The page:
In my dissertation and my licentiate thesis I used my own constructed concept of polyagency. I changed its meaning between the licentiate thesis and the dissertation. Polyagency still figures in the Posthumanocentric approach since there is a need for a concept that deals with encounters between actuals because Deleuze mainly emphasizes continuous differentiation in the virtual and the non-relational character of this process (Hallward, 2006).
I use polyagency to explain how matter changes in encounters that lead to what archaeologists call materiality. Polyagency replaces the quasi-object practice where an external human agency is needed as an active form generator. Therefore it also replaces human agency. The concept relates to the becomings that any actual entity generates. Polyagency begins in the intersection of at least two actuals that share a milieu (Normark, 2006b). The encounter between them releases them from their actualizations, objects, entities, systems, series or organisms and form a new relation (Grosz, 1995: 134). Polyagency is a collective term for processes between actuals whose virtualities generate a multitude of transformations that creates new actual patterns. Polyagency consists of inseparable phases and concepts of becoming/actualization; the in-between, individuation and territorialization.
Polyagency has an intensive character. It is the way two actuals interact and change in relation to each other. This is the same process since, in order for an actual to change, its old actualization needs to be undone/deterritorialized (explained below). This undoing takes place in-between. Two actuals become in their mutual milieu which cannot be given any particular property, quality, identity or form, because if it is represented, it will cease to be intermediary and it will become an object (or a quality or a property). The in-between is neither internal nor external to the actuals in question. Therefore, polyagency lacks a spatial location (Grosz, 1995: 84, 114-116).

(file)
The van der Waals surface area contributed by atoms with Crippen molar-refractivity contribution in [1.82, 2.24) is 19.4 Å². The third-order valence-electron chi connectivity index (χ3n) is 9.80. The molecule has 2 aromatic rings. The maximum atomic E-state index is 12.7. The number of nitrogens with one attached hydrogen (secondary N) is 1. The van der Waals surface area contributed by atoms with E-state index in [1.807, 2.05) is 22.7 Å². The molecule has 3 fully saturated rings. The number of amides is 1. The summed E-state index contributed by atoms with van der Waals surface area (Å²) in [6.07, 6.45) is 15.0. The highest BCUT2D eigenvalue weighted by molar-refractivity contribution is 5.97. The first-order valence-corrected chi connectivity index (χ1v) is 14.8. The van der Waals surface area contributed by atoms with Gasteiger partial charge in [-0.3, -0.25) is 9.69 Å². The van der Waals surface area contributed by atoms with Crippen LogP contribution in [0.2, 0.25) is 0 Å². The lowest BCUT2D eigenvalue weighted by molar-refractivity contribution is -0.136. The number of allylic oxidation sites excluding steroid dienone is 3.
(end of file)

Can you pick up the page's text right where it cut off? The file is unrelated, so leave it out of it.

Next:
This means that when two actuals (such as a causeway and a human) interact they change each other, but this temporal interaction does not primarily take place in either actual since an actual is a static entity devoid of duration. The polyagency is not located in a particular spatial part of an actual, since a broken limestone block still has polyagency. Polyagency is a relation that exists in-between interacting actuals and affects them as a whole, but once the interaction has occurred it has affected the actuals and made a mark in each of them. This is only seen in the actuals as soon as the change has been actualized or reterritorialized and then it has ceased to be in-between. By then the change is immanent to the new actual.
An individuation is the result of self-organizing events that forms a difference between the virtual and its actualization (Ansell Pearson, 1999: 43, 94). I see the individuation of artifacts and architecture as a way to change matter, to make it a difference in kind through symmetry breaking events where matter changes into new forms. Certain points of intensity in the manufacture and handling of materialities change them into a causeway. Every material addition or subtraction changes the actual causeway and generates new individuations. Individuation is also a matter of scale. A causeway is an individuation and so are the various stones in it.